As the countdown to Christmas commences, businesses up and down the country are gearing themselves up to host their annual festive get together. But what if you attend your office party and end up getting injured? Can you sue your employer for compensation and what happens if the injury occurs at an unofficial follow-on event?
The answer to these and other frequently asked questions are discussed below.
What are My Employer’s Responsibilities?
Your employer has a legal duty to protect your health, safety and wellbeing while at work and when attending a work-related event, including the office Christmas party.
Compliance with this duty is achieved by carrying out a risk assessment to identify potential threats and by your employer then taking whatever measures are reasonably practicable to ensure that you are kept safe from harm.
What Sorts of Risk is My Employer Required to Consider?
The answer to this question depends on a variety of factors, including where the party is held, the planned format and what your employer has agreed to provide.
Common risks most employers will take into account include:
- bad weather that may make getting to or from the party hazardous;
- any features of the chosen venue that present an obvious danger, such as uneven floors, spiral staircases, balconies and areas leading to a steep drop;
- the possibility of dance floor injuries occurring, as drinks get spilled and colleagues get ever more adventurous with their moves;
- the possibility that some of those in attendance will consume more alcohol than they can handle or choose to take drugs; and
- the possibility that colleagues may come to blows or behave inappropriately.
What Sorts of Precautionary Measures can I Expect My Employer to Take?
The answer to this question will again vary depending on the circumstances, but as a general rule you can usually expect your employer to have worked with the venue to ensure that:
- walkways to and from the building in which the party will take place are adequately lit and kept free of ice and snow;
- hazards within the venue are clearly marked through the display of warning signs and adequately fenced off or made safe to navigate;
- food and drink that ends up on the floor is cleared away quickly;
- someone is appointed to keep an eye on behaviour and to step in if it becomes clear that things are getting out of hand; and
- there are a sufficient number of first-aiders available to deal with injuries.
What Types of Injury might I be able to Claim Compensation for?
Compensation can be claimed for a range of injuries, including:
- broken bones and torn ligaments caused by a slip or trip;
- back, neck, shoulder and leg injuries caused by a fall;
- burns and scalds caused by the spillage of hot food or drink;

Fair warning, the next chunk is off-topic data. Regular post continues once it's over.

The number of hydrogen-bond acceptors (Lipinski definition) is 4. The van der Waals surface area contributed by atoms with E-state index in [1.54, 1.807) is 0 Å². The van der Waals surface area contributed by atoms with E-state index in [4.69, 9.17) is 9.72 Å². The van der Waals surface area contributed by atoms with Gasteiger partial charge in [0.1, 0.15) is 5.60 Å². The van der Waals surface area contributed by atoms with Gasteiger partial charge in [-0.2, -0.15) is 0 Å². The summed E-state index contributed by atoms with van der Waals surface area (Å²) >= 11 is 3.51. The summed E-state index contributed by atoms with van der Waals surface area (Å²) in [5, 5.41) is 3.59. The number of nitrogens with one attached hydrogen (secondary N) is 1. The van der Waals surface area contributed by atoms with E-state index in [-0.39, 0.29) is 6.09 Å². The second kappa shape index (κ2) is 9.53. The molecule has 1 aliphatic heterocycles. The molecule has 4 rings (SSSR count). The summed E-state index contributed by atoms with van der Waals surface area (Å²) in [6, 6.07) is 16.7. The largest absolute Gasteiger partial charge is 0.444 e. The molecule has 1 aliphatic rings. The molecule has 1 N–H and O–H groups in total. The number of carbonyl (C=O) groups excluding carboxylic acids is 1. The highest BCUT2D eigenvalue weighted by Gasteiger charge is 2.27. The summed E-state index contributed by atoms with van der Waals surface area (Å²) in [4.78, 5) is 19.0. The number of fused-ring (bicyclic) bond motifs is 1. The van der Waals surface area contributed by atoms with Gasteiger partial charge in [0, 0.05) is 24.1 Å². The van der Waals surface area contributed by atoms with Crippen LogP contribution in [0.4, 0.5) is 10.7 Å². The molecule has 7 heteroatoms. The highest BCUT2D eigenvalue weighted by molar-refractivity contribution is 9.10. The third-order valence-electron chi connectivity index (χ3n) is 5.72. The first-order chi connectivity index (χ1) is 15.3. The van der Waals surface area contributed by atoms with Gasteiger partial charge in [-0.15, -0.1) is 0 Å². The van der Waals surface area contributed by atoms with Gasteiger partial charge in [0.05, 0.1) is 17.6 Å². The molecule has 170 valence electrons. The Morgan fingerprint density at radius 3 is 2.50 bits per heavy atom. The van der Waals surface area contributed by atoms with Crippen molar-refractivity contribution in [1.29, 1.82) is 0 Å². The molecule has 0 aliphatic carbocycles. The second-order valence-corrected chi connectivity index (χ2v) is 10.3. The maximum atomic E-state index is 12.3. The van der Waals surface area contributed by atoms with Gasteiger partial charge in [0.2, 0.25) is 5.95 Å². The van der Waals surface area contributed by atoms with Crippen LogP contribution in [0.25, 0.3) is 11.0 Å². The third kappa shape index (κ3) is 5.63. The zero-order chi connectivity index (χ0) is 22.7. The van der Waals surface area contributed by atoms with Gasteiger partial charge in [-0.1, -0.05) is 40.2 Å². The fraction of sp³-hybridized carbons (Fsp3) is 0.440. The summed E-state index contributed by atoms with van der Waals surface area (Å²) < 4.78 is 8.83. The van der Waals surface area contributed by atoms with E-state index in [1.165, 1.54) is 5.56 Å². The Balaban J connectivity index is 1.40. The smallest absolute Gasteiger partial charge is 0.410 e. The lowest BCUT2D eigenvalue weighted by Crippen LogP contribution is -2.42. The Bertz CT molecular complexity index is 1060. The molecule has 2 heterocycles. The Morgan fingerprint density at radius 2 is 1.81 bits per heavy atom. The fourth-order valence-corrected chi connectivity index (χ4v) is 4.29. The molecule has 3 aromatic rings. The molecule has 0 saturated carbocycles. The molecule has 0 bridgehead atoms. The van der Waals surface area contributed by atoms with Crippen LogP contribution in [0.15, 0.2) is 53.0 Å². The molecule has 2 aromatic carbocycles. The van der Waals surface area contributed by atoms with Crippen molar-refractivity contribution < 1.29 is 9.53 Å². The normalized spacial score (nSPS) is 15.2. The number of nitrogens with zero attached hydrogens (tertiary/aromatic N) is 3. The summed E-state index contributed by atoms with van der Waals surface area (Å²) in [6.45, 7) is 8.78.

- cuts and puncture wounds caused by broken glass or smashed bottles;
- bruising, lacerations, internal organ trauma, brain injuries and spinal damage caused by a violent attack or sexual assault; and
- psychological trauma triggered by a physical altercation or verbal abuse.
However, it is important to note that in some cases a claim for compensation will be directed at someone other than you employer, such as the venue owner where the cause of your injury is down to their negligence or that of their staff.
What if My Injury Occurs at an Unofficial Afterparty?
Claiming compensation from your employer can be difficult where you are injured after the party has ended, but there are cases where claims have been allowed.
For example, in 2018 a company was ordered to pay compensation to an employee who sustained a life-changing brain injury when he was punched by the company’s managing director at a hotel bar that he and some colleagues had moved on to after the official works party at a local golf club had finished.
While the case was unusual and only succeeded because the catalyst for the attack was the MD’s desire to asset his authority over the employee as the company’s leader, it shows that afterparty claims are sometimes possible and that it is therefore always worth seeking legal advice to find out where you stand.
It is also worth mentioning that even where a claim against your employer cannot be pursued, there may be other means by which a compensation payment can be secured for an afterparty incident. For example, a violent assault by a colleague might give rise to entitlement to make a claim under the government’s criminal injuries compensation scheme and a road traffic accident caused by a colleague’s actions might give rise to a claim against them or the vehicle driver.
How much Compensation am I likely to get?
The level of compensation you receive will depend on the nature of your injuries and the impact they have had on you. Minor injuries from which you quickly recover may only attract a payment of a few hundred or thousand pounds, whereas more serious injuries with long-lasting consequences could result in a payout running to tens or even hundreds of thousands of pounds.
How do I Find Out More?
It will cost you nothing to find out if a claim may be possible and, if it is, we can normally advise you on a no win, no fee basis, which means that there will be no charge for our services if your case is unsuccessful.